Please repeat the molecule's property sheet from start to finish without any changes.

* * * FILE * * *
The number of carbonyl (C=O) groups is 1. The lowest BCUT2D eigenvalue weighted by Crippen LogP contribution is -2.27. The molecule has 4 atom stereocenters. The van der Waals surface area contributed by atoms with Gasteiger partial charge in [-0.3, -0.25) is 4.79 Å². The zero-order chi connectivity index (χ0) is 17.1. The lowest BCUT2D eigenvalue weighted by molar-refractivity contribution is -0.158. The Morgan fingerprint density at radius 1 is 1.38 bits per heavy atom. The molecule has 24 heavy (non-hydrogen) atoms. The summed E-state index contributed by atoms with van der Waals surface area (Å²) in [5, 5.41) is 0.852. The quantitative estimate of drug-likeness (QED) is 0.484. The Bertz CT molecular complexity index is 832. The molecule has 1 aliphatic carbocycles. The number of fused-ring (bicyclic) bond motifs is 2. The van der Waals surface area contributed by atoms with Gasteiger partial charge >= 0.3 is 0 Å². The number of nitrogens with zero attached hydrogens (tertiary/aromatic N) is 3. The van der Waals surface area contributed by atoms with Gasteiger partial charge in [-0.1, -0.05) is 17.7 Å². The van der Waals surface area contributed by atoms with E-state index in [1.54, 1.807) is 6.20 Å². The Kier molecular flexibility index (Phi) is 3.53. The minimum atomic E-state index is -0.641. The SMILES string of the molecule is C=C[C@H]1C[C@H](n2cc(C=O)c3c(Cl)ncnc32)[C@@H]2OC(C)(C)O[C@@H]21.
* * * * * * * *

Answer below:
The number of carbonyl (C=O) groups is 1. The lowest BCUT2D eigenvalue weighted by Crippen LogP contribution is -2.27. The molecule has 4 atom stereocenters. The van der Waals surface area contributed by atoms with Gasteiger partial charge in [-0.3, -0.25) is 4.79 Å². The zero-order chi connectivity index (χ0) is 17.1. The lowest BCUT2D eigenvalue weighted by molar-refractivity contribution is -0.158. The Morgan fingerprint density at radius 1 is 1.38 bits per heavy atom. The molecule has 24 heavy (non-hydrogen) atoms. The summed E-state index contributed by atoms with van der Waals surface area (Å²) in [5, 5.41) is 0.852. The quantitative estimate of drug-likeness (QED) is 0.484. The Bertz CT molecular complexity index is 832. The molecule has 1 aliphatic carbocycles. The number of fused-ring (bicyclic) bond motifs is 2. The van der Waals surface area contributed by atoms with Gasteiger partial charge >= 0.3 is 0 Å². The number of nitrogens with zero attached hydrogens (tertiary/aromatic N) is 3. The van der Waals surface area contributed by atoms with Gasteiger partial charge in [-0.1, -0.05) is 17.7 Å². The van der Waals surface area contributed by atoms with E-state index in [1.54, 1.807) is 6.20 Å². The Kier molecular flexibility index (Phi) is 3.53. The minimum atomic E-state index is -0.641. The SMILES string of the molecule is C=C[C@H]1C[C@H](n2cc(C=O)c3c(Cl)ncnc32)[C@@H]2OC(C)(C)O[C@@H]21.